January 22, 2008
Two Lunations On One Globe
images by Henrik Bondo
Since Jupiter has become a low temperature brown dwarf star, light from two suns radiates across the solar system. Thus, Earth, Moon and other planetary bodies have two sources of illumination. On this image of the Moon the white illumination is light directly from Sun I. The fainter, rose-hued illumination on the left side is from Sun II, formerly called Jupiter. In rare cases such as this where the two suns are on opposite sides of the Moon, the two terminators line up, and the Moon is totally illuminated except for a narrow belt of darkness. Because of Sun II's great distance and relative faintness, the hemisphere it illuminates is less bright and at a lower temperature. This had an interesting consequence, because one of NASA's main reasons for previously considering a polar base was continuous power, but now, post-Jupiter, solar panels typically can collect energy anywhere on the lunar surface for much longer than half each month. Of course, the impact of not having night had most severe effects on life on Earth. Although disorientation of many animals by the lack of darkness was serious, the greatest threat was to plants whose photosynthesis processes were disrupted by the lack of nighttime cooling. Unfortunately, after the great die-off, only computers remained to appreciate the many new phases of the Moon, and the archive of human knowledge went unused by their species.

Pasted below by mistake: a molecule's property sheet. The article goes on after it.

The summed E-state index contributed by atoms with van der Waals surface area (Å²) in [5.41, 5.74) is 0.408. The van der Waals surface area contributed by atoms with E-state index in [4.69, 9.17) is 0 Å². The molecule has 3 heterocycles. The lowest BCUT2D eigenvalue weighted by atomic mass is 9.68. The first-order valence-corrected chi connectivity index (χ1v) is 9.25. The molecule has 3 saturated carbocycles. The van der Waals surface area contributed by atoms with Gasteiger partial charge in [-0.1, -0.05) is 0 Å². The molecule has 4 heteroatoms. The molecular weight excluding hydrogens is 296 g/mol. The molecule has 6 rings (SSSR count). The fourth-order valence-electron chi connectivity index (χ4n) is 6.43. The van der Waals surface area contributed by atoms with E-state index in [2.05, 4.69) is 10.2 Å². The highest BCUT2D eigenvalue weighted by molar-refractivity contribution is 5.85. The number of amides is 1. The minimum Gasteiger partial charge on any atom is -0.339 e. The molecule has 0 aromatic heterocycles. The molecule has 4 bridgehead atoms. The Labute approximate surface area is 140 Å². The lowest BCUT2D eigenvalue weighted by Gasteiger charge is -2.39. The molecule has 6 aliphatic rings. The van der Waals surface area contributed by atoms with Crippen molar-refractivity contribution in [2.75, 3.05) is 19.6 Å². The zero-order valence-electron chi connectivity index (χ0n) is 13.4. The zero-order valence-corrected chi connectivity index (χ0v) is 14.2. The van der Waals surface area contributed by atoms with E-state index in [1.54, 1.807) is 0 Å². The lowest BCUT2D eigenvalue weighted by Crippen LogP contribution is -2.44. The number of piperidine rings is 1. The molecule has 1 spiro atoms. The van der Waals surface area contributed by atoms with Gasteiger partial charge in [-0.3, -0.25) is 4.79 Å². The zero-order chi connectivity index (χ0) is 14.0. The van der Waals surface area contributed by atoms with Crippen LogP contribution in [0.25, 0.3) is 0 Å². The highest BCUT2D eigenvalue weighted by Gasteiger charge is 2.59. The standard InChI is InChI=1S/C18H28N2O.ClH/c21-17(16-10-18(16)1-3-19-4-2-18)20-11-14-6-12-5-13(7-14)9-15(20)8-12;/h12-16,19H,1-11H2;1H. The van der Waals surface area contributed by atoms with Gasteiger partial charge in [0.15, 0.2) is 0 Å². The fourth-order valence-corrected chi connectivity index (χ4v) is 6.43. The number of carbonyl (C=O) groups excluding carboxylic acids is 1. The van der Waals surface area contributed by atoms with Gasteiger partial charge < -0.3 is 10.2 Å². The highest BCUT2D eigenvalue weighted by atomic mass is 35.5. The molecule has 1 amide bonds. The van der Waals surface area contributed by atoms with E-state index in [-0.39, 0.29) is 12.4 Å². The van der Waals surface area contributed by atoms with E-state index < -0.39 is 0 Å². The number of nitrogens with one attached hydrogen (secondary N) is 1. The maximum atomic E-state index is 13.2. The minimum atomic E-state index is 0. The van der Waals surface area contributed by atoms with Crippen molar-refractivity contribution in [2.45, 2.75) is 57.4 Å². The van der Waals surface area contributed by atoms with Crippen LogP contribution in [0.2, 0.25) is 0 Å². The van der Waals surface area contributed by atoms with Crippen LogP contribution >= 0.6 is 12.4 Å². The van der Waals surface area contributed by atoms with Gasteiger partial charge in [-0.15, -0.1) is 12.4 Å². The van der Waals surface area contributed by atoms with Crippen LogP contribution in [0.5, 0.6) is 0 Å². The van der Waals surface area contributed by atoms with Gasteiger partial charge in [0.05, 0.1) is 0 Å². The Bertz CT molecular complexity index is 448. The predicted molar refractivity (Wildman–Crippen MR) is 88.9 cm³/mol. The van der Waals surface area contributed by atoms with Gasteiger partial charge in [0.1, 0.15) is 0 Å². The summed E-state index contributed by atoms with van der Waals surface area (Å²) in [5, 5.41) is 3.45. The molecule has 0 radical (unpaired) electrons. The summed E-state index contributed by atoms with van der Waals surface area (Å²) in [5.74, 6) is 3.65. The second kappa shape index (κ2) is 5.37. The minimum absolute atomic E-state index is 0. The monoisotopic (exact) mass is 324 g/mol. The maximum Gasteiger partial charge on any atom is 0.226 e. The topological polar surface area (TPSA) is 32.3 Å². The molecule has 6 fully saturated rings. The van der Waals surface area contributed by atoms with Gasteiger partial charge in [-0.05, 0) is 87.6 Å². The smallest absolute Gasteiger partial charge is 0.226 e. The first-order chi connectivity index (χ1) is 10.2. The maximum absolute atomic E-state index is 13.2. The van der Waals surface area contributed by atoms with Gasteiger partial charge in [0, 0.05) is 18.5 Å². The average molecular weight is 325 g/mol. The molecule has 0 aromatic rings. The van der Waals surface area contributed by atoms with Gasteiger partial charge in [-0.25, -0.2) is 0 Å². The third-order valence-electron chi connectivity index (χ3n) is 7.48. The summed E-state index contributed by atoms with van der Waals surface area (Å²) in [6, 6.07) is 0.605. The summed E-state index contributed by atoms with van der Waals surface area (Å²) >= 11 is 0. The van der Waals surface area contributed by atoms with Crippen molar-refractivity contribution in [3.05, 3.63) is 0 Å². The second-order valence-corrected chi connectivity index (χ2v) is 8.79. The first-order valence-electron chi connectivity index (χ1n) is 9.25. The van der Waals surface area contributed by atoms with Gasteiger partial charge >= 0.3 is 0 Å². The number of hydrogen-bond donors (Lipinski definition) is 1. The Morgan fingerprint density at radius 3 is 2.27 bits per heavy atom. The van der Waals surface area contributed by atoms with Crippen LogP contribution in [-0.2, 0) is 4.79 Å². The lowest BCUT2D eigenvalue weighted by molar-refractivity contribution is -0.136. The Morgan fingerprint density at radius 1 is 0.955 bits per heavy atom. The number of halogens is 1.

17 Oct 06 03:48UT and 28 Mar 07 22:19UT
Yesterday's LPOD: One Volume Farside
Tomorrow's LPOD: Lamech Plateau